NI poet Muldoon awarded Queen's Gold Medal for Poetry

By Robbie Meredith
BBC News NI Education Correspondent

Image caption,
The Gold Medal-winning poet was born in Armagh

The Northern Irish poet Paul Muldoon has been awarded the Queen's Gold Medal for Poetry 2017.

It was awarded to Mr Muldoon for excellence in poetry on the basis of his work over several years.

The Armagh-born poet, who now lives in the United States, will be presented with the medal by the Queen next year.

The Gold Medal was established in 1933 by King George V.

Image caption,
Paul Muldoon spoke at Seamus Heaney's funeral, describing him as 'bounteous, bouncy and con brio'

Previous recipients include WH Auden, Siegfried Sassoon, Philip Larkin and Stevie Smith.

Born in 1951, Paul Muldoon studied at Queen's University before becoming a BBC Northern Ireland producer.

He has taught at Princeton University in the United States since 1987.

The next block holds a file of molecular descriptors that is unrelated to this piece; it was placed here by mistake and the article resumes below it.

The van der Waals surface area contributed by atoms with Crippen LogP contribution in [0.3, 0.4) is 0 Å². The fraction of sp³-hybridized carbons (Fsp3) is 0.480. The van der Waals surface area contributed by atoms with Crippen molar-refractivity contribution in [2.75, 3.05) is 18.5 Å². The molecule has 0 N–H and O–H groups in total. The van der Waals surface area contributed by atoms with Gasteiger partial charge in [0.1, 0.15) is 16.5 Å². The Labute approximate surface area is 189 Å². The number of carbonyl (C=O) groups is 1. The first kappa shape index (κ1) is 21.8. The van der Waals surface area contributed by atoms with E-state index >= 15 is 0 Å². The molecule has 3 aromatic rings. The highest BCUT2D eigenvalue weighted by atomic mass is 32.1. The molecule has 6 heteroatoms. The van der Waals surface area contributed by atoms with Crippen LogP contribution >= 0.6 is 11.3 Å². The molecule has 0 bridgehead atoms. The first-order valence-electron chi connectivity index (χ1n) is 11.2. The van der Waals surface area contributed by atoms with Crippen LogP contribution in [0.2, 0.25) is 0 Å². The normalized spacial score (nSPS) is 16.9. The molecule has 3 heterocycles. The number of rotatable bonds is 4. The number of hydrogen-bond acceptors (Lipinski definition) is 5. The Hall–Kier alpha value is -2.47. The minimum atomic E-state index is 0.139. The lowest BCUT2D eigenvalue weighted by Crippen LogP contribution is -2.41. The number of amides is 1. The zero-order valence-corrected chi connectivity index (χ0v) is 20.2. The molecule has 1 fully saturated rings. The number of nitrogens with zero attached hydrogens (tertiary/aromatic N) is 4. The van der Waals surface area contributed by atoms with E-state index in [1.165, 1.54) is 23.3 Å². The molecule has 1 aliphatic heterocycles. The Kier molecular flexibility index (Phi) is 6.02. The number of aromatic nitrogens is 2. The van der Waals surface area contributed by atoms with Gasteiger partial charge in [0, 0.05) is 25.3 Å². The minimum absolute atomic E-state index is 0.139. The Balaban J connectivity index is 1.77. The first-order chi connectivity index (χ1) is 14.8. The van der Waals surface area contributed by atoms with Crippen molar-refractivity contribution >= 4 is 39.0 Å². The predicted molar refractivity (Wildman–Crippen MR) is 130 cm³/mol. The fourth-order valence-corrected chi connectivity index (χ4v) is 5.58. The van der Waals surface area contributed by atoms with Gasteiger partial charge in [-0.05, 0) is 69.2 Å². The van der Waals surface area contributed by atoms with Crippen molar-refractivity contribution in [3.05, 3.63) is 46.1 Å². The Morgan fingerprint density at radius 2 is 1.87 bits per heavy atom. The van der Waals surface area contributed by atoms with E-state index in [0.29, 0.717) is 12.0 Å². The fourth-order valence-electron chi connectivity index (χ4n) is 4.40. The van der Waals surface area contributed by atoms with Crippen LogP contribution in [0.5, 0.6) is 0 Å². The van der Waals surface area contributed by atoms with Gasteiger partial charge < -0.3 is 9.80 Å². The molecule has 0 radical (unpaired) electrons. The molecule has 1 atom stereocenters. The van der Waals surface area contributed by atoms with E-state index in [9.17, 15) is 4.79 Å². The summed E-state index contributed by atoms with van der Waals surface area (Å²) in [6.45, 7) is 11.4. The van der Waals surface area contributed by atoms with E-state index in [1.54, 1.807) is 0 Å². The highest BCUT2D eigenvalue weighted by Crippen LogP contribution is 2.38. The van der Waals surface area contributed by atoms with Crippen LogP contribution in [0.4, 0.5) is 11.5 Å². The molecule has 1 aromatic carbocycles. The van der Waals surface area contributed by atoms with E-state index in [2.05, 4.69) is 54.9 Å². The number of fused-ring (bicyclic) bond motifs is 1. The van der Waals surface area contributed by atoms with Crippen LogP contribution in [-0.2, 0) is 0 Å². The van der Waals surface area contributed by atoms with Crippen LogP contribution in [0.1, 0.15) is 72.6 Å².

He previously won the Pulitzer Prize for his collection Moy Sand and Gravel in 2003.

He has also played guitar in two rock bands.

Image caption,
Michael Longley is the only other poet from Northern Ireland to have won the award

Poet laureate Carol Ann Duffy, who chaired the medal's judging panel described Mr Muldoon as "ambitious, erudite, witty and musical".

"Paul Muldoon is widely acclaimed as the most original and influential poet of the 50 years and is rightly celebrated alongside Seamus Heaney," she said.

"His work is of major significance internationally - poetry of clarity, invention, purpose and importance which has raised the bar of what's possible in poetry to new heights."